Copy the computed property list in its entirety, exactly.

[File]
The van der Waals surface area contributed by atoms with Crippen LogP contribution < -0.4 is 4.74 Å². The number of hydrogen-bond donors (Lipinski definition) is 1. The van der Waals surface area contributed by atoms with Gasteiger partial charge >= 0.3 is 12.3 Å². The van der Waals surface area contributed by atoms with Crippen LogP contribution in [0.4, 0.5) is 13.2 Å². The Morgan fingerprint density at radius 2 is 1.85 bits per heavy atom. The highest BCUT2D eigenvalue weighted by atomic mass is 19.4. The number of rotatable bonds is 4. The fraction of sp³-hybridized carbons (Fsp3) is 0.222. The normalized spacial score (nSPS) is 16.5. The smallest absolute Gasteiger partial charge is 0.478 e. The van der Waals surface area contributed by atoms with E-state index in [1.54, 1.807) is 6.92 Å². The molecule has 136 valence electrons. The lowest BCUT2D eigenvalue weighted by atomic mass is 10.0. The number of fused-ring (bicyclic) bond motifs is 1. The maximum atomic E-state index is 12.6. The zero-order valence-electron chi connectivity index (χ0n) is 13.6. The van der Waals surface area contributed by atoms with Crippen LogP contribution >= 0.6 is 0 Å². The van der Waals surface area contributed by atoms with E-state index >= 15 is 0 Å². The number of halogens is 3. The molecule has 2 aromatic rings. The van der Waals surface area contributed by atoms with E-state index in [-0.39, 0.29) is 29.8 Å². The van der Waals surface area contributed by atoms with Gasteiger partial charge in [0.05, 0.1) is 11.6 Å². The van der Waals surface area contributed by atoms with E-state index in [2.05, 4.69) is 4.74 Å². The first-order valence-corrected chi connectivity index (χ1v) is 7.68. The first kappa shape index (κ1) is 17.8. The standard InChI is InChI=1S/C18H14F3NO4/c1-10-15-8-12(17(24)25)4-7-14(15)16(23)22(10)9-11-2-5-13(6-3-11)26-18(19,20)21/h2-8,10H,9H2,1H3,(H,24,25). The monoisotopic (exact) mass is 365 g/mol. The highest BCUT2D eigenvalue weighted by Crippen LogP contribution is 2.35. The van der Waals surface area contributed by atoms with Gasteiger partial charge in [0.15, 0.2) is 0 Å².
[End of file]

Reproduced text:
The van der Waals surface area contributed by atoms with Crippen LogP contribution < -0.4 is 4.74 Å². The number of hydrogen-bond donors (Lipinski definition) is 1. The van der Waals surface area contributed by atoms with Gasteiger partial charge >= 0.3 is 12.3 Å². The van der Waals surface area contributed by atoms with Crippen LogP contribution in [0.4, 0.5) is 13.2 Å². The Morgan fingerprint density at radius 2 is 1.85 bits per heavy atom. The highest BCUT2D eigenvalue weighted by atomic mass is 19.4. The number of rotatable bonds is 4. The fraction of sp³-hybridized carbons (Fsp3) is 0.222. The normalized spacial score (nSPS) is 16.5. The smallest absolute Gasteiger partial charge is 0.478 e. The van der Waals surface area contributed by atoms with E-state index in [1.54, 1.807) is 6.92 Å². The molecule has 136 valence electrons. The lowest BCUT2D eigenvalue weighted by atomic mass is 10.0. The number of fused-ring (bicyclic) bond motifs is 1. The maximum atomic E-state index is 12.6. The zero-order valence-electron chi connectivity index (χ0n) is 13.6. The van der Waals surface area contributed by atoms with Crippen LogP contribution >= 0.6 is 0 Å². The van der Waals surface area contributed by atoms with E-state index >= 15 is 0 Å². The number of halogens is 3. The molecule has 2 aromatic rings. The van der Waals surface area contributed by atoms with E-state index in [-0.39, 0.29) is 29.8 Å². The van der Waals surface area contributed by atoms with Gasteiger partial charge in [0.05, 0.1) is 11.6 Å². The van der Waals surface area contributed by atoms with E-state index in [2.05, 4.69) is 4.74 Å². The first-order valence-corrected chi connectivity index (χ1v) is 7.68. The first kappa shape index (κ1) is 17.8. The standard InChI is InChI=1S/C18H14F3NO4/c1-10-15-8-12(17(24)25)4-7-14(15)16(23)22(10)9-11-2-5-13(6-3-11)26-18(19,20)21/h2-8,10H,9H2,1H3,(H,24,25). The monoisotopic (exact) mass is 365 g/mol. The highest BCUT2D eigenvalue weighted by Crippen LogP contribution is 2.35. The van der Waals surface area contributed by atoms with Gasteiger partial charge in [0.15, 0.2) is 0 Å².